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That's on order.   Here's the die that I was using

 

IMG_1949.thumb.jpg.d61ffe33e9e33eaa8933781d9c79da84.jpg

 

Looking at it like that I don't think this took is better for cleaning up, or retreading threads, it's struggling to cut a brand new thread.

Oh, and the idea of using a power drill is a good one :) takes alot of the effort out of it.   I think I'll be planning on using the drill to get it started, then will be working most of the thread by hand.   It'll be easier to do most of the work be hand because of the back and forward constant changing.  This will take forever with a drill.

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Posted (edited)

1/4 20 NC (UNC) is the correct thread.

But it's an unsplit die... that can mean one of three things:

  1. It's a precision die not meant to be adjusted. (Very good, although some people will deny the existence of such dies they are much sued by CNC and industry who don't want to faff about adjusting dies, I have a metric set of such dioes and they are excellent)
  2. It's a die nut meant for cleaning up damaged threads (not so good)
  3. It's 'cheap and cheerful' (definitely not good)

Inspired by your travails, I got one of these (to go with my sole 1/4 UNC tap, good enough for making camera threads in light alloy)

https://www.ebay.co.uk/itm/UNC-UNF-Unified-1-OD-Tungsten-Split-Die-1-4-5-16-3-8-7-16-1-2-9-16-5-8-3-4/261768712801?ssPageName=STRK%3AMEBIDX%3AIT&var=560642644720&_trksid=p2057872.m2749.l2649

Edited by Stub Mandrel

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Use a ceramic based thermal compound rather than silver based. Minimises risk of long term galvanic corrosion between the copper and alu when the frost melts and seeps into the thread... although just going all aluminium would zero that risk entirely.

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That's a good point.  Although I don't have that problem with my ASC cooling system, having the Peltier TEC directly onto the camera, I was considering using a copper strip to conduct heat from the hot side to an external passive cooler which is aluminium.  I guess a thicker aluminium heat conducting strip would be better than copper.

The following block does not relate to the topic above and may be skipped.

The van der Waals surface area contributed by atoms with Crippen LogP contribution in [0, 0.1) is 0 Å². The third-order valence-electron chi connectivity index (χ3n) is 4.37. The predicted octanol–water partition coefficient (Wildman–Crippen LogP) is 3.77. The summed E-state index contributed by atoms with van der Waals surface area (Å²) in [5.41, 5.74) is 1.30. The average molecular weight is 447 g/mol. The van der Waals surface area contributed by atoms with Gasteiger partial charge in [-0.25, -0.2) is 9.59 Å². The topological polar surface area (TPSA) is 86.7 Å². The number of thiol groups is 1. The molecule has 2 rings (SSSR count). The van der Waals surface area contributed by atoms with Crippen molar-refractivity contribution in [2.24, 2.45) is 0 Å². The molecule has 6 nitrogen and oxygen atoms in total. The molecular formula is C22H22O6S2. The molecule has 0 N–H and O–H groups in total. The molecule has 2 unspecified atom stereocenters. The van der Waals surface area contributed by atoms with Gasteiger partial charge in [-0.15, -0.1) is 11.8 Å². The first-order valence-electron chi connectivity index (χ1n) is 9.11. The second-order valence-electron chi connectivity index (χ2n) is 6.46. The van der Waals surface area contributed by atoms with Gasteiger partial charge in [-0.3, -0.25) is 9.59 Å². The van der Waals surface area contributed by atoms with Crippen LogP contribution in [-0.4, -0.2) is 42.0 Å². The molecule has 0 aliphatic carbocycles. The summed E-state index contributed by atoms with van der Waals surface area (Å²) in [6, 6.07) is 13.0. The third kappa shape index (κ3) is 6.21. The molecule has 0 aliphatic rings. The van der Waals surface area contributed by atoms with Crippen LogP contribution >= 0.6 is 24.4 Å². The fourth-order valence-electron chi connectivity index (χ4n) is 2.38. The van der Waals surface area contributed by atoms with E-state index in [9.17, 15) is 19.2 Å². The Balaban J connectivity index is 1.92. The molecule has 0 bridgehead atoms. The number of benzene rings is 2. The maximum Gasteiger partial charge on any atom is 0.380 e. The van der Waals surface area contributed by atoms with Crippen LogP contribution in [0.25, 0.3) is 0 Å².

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1 hour ago, Stub Mandrel said:

How are you holding the die?

I simply held the twisty tool in a drill press vice.  Just to stop it moving.   I put the ord into a drill and pressed it hard into the die.  No movement, but it didn't cut a thread.    I'm guessing my die is either a 2 or 3 from the post above 😉 

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Posted (edited)

It was a battery hand drill, running slowly, but still got locked up.

Edited by cjdawson

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Get a die holder, you need a lot of end force and low speed. I can't see enough being applied with a hand drill without introducing some wobble. If the pressure isn't great enough or the drill wobbles, the thread won't form well.

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Actually, if you have a strip of hard wood you could fit two nails spaced to fit two of the holes in the die and use them to turn it whilst pushing down, with the rod fixed in the vice.

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I have a couple of die holders.    Couldn't think of the name of it when I wrote about putting something in a vice - it was the die holder that I clamped.   When the die in the holder.   Then the rod was in the drill and turned at low speed with my pressing down.   The result I ended up with on my aluminium rod looked the same as the copper rod.   The copper rod was done completely manually, with the rod clamped.  This is why I'm certain that it's the die that isn't up to the task.